Despite the fact that they are meant to be competing against one another, young magicians Celia and Marco fall in love. Their love is a rebellion against the isolation imposed by their guardians, allowing them to collaborate and enhance the power of their magic. Celia and Marco embrace the vulnerability of an intimate connection in a way their guardians were never able to do. Where competition and rivalry lead only to isolation, love in the novel is presented as a force powerful enough to overcome any obstacle and engender both empathy and self-sacrifice.
The two young magicians are immediately drawn to each other, and their abilities connect them like a shared secret. The same emotional and professional isolation that distanced Hector and Mr. A.H. is what connects Celia and Marco. From the first moment they meet, Marco is drawn to Celia by a sense of admiration for her magical abilities. When she auditions for Le Cirque des Rêves, Marco is visibly affected by her skills, and immediately recognizes her as his opponent in the competition. He can hardly disguise his interest in her, providing Celia with “years of glances and comments she had read as no more than coy flirtation.” While Celia does not learn the identity of her competitor for until much later, she is thoroughly impressed by Marco nevertheless: when she enters his first creation for the circus, the Ice Garden, she feels at home immediately, and spends hours exploring the space. She “longs to know how her opponent came up with the idea,” and decides that it is her favorite tent in all of Le Cirque des Rêves. Once Celia and Marco get to know each other, they develop a “delicate camaraderie” built on the tension between what is expected of them and what they want for themselves. They have both been taught to work in solitude and cautioned not to worry about their opponent in the competition but are irresistibly drawn to one another. This emphasizes the power of their mutual attraction, and hints at the ultimate ability of their connection to overcome the isolating confines of the rivalry that has been imposed upon them.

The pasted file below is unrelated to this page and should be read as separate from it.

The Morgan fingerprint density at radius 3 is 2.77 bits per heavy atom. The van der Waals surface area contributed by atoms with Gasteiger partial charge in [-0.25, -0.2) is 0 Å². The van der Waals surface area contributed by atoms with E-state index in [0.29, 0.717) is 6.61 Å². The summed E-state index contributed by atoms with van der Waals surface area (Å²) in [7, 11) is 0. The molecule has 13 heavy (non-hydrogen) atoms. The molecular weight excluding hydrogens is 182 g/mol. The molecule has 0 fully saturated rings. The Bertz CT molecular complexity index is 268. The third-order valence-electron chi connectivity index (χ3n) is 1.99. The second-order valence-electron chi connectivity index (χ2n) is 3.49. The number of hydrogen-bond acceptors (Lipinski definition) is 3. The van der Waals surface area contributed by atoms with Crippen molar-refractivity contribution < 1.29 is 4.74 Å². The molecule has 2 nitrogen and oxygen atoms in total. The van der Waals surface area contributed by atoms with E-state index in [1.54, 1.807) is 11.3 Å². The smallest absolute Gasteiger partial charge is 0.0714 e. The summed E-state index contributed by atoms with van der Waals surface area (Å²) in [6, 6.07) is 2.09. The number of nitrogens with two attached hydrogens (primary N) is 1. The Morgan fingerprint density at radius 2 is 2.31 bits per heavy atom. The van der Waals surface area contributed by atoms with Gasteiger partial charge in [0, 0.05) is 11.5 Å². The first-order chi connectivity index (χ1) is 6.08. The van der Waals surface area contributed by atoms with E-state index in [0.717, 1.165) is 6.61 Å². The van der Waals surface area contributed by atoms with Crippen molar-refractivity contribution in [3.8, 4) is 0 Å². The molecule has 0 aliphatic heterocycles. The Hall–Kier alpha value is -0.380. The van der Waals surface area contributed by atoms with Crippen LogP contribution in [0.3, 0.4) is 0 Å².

Their new emotional connection is not without its pitfalls, however, and Celia and Marco initially have trouble letting down their guard. As magicians, both are accustomed to controlling others’ perceptions, and any intimate connection between them would require that they relinquish some amount of control. When she realizes that Marco is her opponent, Celia “feels suddenly exposed” by the connection she does not control. What’s more, she knows that Hector Bowen seduced her mother and then abandoned her, leading Celia to promise herself that she “would not suffer so for anyone.” Like Mr. A.H., Marco spends much of his time manipulating those around him from a distance: his role as an assistant for Chandresh LeFevre, the proprietor of Le Cirque des Rêves, allows him to control certain aspects of the circus without revealing his identity or intentions. He also must hide his feelings about Celia to his girlfriend, Isobel the fortune-teller, so that she will keep tabs on Celia and the magic she performs in the circus. When Celia and Marco recognize their feelings for one another, they begin to let down their guards, which is a new experience for both of them. As Marco reveals details about himself, Celia wonders why he is being so honest. He replies that “it is refreshing to be truly honest with someone for a change,” indicating one of the first times he is able to do this. Celia also asks him to stop manipulating his looks for her, hoping that he will lose his “false face” and let her see him as he really is. Love, then, is only possible with and encourages a certain emotional vulnerability that competition seeks to stifle.